Massage For Plantar Fasciitis

Plantar Fasciitis can cause the muscle within the arch of the foot, the calf and surrounding areas to become tight and stiff. In severe cases it is common for the pain to cause an altered walking pattern, which can cause other muscle groups throughout the body to also become tight and sore. Massage treatment can provide effective release to these muscles, restoring more appropriate function and relief from pain.

Plantar Fasciitis Exercises

In conjunction with custom orthotics and massage treatment, it is also important to incorporate Plantar Fasciitis Exercises to assist in treatment. Plantar Fasciitis can be associated with weakness to the muscles in the foot and around the ankle, which respond positively to the following exercises:

  • Calf raise – either single or double leg
  • Trigger ball under the arch of your foot
  • Calf stretching
  • Arch raises
  • Toe scrunches with towel

How To Prevent plantar fasciitis

There are many risk factors associated with developing pain in the heel. The key to preventing Plantar Fasciitis is to have your feet checked with a thorough assessment by your PEAK Podiatrist, to understand the possible causes. If you are at risk, there are a number of treatment options available to prevent Plantar Fasciitis from developing, including custom orthotics or undergoing a Running Biomechanics Assessment.

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FAQs Frequently Asked Questions

The quickest way to heal Plantar Fasciitis is to have your PEAK practitioner perform a thorough assessment as soon as possible after developing symptoms. This will help determine whether the best treatment option is Custom orthotics, Plantar Fasciitis exercises, Dry needling, footwear changes, or improving your running technique.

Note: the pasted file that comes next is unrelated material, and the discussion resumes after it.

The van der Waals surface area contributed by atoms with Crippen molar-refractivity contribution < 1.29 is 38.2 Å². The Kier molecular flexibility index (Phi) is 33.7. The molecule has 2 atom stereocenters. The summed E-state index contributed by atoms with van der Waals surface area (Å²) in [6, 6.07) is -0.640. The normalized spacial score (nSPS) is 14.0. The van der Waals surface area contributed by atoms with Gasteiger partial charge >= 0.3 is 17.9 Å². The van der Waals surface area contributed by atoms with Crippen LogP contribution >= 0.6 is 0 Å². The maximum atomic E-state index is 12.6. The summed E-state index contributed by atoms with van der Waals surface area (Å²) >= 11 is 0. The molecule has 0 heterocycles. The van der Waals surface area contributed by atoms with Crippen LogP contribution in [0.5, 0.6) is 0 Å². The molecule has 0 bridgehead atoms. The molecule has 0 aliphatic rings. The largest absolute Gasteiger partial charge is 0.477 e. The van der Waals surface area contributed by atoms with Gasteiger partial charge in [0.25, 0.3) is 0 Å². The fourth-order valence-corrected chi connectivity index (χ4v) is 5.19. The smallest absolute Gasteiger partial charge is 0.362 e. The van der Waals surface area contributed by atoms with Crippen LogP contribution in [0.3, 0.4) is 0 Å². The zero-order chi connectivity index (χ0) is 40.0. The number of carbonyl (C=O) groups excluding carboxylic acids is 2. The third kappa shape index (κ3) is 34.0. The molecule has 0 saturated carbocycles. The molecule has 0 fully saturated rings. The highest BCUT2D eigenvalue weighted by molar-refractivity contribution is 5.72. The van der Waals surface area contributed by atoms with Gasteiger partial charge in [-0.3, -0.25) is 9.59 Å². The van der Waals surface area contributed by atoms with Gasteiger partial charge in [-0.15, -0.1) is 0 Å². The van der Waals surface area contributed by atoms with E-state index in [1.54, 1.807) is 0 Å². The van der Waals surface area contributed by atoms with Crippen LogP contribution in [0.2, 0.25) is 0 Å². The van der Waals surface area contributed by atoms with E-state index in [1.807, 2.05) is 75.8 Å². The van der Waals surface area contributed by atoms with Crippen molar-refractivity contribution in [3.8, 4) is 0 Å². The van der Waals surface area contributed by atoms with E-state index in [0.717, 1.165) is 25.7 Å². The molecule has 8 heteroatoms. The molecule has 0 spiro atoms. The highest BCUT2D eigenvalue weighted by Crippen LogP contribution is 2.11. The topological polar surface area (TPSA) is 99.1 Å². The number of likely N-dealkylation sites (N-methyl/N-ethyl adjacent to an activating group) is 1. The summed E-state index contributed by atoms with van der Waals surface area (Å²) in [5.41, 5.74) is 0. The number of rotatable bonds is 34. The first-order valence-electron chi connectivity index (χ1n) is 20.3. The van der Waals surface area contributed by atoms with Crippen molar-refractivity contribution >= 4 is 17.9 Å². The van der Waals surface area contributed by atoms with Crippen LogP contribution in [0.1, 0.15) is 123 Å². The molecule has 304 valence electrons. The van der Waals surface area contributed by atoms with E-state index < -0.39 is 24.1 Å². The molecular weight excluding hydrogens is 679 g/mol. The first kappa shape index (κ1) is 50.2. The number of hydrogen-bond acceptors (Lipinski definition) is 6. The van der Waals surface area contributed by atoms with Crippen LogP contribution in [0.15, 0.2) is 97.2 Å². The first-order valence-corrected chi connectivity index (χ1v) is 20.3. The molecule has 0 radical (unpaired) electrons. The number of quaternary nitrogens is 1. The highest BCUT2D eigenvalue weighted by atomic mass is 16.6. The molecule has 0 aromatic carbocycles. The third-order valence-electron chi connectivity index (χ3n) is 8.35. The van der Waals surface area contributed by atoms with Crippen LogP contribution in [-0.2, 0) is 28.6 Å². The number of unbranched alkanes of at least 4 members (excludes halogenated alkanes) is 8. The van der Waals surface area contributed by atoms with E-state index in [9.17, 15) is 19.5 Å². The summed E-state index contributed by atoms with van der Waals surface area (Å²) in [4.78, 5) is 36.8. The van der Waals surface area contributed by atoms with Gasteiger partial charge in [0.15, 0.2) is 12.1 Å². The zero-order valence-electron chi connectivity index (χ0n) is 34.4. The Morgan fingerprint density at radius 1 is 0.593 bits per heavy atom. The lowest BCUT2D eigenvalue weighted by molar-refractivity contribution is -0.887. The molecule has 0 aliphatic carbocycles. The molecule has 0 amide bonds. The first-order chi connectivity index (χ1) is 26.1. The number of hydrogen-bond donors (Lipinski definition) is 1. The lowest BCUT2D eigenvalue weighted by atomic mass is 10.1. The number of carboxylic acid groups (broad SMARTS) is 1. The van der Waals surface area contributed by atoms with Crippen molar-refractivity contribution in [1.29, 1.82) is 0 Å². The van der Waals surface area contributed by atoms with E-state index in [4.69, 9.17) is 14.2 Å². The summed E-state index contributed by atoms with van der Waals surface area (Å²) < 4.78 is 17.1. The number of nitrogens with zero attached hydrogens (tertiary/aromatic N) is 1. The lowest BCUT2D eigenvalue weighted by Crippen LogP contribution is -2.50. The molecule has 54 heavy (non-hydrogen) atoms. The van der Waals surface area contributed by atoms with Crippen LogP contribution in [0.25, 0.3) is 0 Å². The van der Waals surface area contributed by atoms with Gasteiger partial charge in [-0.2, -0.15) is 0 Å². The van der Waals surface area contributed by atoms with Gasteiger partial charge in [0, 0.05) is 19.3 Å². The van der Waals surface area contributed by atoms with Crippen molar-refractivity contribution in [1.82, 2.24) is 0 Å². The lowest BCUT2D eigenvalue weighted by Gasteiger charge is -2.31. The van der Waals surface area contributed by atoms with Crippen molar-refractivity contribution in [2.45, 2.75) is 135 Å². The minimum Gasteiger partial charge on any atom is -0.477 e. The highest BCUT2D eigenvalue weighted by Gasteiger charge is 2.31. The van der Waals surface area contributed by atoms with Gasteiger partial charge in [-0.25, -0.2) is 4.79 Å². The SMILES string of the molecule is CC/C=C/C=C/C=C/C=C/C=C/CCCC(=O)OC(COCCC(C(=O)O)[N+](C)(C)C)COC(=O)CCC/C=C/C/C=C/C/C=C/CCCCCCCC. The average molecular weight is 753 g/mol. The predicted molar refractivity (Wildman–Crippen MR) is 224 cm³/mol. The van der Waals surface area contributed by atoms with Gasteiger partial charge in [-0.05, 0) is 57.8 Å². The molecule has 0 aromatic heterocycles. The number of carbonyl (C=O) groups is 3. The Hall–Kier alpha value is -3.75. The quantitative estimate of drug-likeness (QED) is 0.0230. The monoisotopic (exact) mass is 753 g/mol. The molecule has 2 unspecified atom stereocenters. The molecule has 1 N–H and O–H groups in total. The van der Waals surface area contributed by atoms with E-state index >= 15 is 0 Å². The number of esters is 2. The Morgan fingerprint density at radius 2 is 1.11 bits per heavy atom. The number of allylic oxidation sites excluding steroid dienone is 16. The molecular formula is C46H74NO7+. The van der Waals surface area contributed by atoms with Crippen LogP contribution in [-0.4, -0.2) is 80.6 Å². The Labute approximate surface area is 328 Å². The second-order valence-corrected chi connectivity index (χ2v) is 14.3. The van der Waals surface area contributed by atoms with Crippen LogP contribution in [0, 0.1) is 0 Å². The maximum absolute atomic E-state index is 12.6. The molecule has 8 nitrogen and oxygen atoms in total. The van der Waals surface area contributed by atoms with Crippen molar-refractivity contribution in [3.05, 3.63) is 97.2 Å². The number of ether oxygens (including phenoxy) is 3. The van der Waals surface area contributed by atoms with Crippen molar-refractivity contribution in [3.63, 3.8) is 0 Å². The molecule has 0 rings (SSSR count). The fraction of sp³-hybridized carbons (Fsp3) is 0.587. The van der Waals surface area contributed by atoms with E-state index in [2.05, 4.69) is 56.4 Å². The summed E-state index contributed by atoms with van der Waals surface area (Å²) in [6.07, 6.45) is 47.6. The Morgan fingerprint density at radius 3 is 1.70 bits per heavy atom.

It is possible to continue to run with plantar fasciitis however this will depend on the severity. Often the pain will occur first thing in the morning after you have run, or once you have cooled down. Continuing to run without a thorough assessment and treatment plan by your PEAK Podiatrist puts you at risk of making the injury worse. A Running Biomechanics Assessment provides your PEAK Podiatrist with the most valuable information to understand whether it is safe for you to continue running or not.

Just like most muscles, the Plantar Fascia will often feel better with movement rather than complete rest. However this will depend on the severity of the injury. In more severe cases prolonged periods of rest may be required. The most effective way to understand how long you need to rest is to have your PEAK Podiatrist complete an assessment of your injury.

Walking and general movement can be helpful on occasions to assist the foot and ankle muscles to stretch. However this will depend on the severity of the pain. In severe cases the best option may be to rest from walking until pain levels have reduced enough to perform this activity safely. A thorough biomechanics assessment with your PEAK Podiatrist will provide the most valuable information to understand whether it is safe for you to continue walking or not.

Our locations

Hawthorne

PEAK Hawthorne opened in 2012 and was extended and renovated in 2020. You see the same team whether we see you at Hawthorne or one of our other clinics.  Hawthorne offers private treatment rooms and a spacious exercise area incorporating the latest equipment and technology, unrestricted single level access and off-street parking. We also provide HICAPS for real-time private health claiming.

Our locations

New Farm

PEAK New Farm opened in August 2019. You see the same team whether we see you at New Farm or one of our other clinics. New Farm offers private treatment rooms and a spacious exercise area incorporating the latest equipment and technology, unrestricted single level access and off-street parking. We also provide HICAPS for real-time private health claiming.

Hawthorne

Address
5/171 Riding Road,
Hawthorne, QLD, 4171
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Opening Hours -
6 days per week
  • Monday - Friday: 7:00 am - 8:00 pm
  • Saturday: 7:00 am - 1:00 pm

To make a booking outside of business hours, please use our form by clicking here.

New Farm

Address
1/15 Lamington Street,
New Farm, QLD, 4005
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Opening Hours -
6 days per week
  • Monday - Thursday: 2:00 pm - 8:00 pm
  • Friday - Saturday: 7:00 am - 1:00 pm

To make a booking outside of business hours, please use our form by clicking here.